Over the past couple of weeks I have been acting out of character. I have handled more wrenches, nuts, bolts and screws that I thought myself capable. It is not a natural gift but rather a learned necessity, because when new pieces of equipment are delivered (basketball hoops, lawn mowers, etc) varying degrees of self-assembly lead to huge cost savings.(Yes, I know that in a previous post I said.... but...)
It is also a fascinating learning curve. I have practiced the art of staring at assembly instructions for long periods of time, during which they slowly morph from classic hieroglyphics into something approaching guidelines; I have also learned that a socket set with ratchet wrench is a tool that every modern family must possess, and above all else I have discovered just how fragile and delicate human fingers really are – mere flesh and bone compared to the sharp and aggressive pieces of metal that seem hell-bent on inflicting painful damage. And yesterday was the day to keep all these lessons in mind, and build a new gas barbeque grill.
The old grill has seen seven long and busy years, standing out in all weathers, and in the warmer times often in use five times a week. Only its frame is original, the various parts and plates having been replaced as needed over time. But this year not only is it impossible to get some new parts – the grill is in such a bad way as to warrant replacement. Sad, but a fact.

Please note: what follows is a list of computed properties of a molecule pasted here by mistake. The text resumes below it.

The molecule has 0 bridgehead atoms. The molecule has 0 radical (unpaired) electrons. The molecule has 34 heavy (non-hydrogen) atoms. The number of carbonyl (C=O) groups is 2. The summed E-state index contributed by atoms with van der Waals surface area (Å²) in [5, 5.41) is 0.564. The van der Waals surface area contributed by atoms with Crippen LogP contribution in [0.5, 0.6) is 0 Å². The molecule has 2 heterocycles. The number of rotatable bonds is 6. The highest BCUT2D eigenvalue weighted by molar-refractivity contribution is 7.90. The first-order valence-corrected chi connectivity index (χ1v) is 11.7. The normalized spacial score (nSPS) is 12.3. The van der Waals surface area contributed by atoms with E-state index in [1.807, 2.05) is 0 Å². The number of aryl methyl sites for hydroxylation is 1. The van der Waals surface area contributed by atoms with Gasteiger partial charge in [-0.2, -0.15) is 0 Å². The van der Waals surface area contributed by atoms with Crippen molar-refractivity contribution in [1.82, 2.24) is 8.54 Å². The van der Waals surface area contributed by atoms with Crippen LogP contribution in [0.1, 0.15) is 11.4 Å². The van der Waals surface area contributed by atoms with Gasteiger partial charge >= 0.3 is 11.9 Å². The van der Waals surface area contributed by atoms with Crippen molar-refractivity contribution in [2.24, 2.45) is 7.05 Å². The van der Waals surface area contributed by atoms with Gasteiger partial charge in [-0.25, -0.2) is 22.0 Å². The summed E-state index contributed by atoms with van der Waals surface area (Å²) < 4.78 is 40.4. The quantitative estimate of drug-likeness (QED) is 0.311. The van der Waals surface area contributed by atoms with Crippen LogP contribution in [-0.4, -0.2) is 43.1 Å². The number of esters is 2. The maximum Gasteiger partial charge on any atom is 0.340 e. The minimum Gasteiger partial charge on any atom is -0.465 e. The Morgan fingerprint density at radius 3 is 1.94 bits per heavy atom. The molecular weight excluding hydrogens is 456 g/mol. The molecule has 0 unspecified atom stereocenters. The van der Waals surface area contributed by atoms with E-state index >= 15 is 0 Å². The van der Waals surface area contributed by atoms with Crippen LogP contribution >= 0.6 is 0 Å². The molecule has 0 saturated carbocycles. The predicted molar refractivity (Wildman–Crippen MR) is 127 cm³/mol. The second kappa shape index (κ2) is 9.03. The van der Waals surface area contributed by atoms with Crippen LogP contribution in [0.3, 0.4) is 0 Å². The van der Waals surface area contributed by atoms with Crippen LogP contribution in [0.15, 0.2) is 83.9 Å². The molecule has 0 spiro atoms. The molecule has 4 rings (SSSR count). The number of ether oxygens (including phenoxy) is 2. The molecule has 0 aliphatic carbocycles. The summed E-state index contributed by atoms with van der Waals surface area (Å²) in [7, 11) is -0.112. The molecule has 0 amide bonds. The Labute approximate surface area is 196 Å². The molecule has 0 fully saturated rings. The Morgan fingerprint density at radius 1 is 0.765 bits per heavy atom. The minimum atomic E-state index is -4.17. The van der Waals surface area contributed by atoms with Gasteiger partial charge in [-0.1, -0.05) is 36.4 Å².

So to work on a rainy Sunday afternoon. (Unpacking the box I was amazed that there seemed to be more cardboard than grill!) The secret was then to stay as calm and organized as possible, laying the parts out on the garage floor, glancing at the huge instruction sheet that had twenty-three diagrammatic sections but very few words, and trying to project the air of someone who knew exactly what he was doing. (Cough.) I was also aware that my daughter’s math tutor was in the nearby room, using impressive-sounding words like ‘congruent’ and ‘obtuse,’ and in the event of a painful incident with all that metal I did not want to enlarge her vocabulary.
To give the Weber company full credit, the whole assembly process took exactly one hour and twenty five minutes, two cold sodas, and no bad words. I even enjoyed it! The new grill stood proud, and was finished just in time to celebrate one of the most important days of spring – the start of the local asparagus season!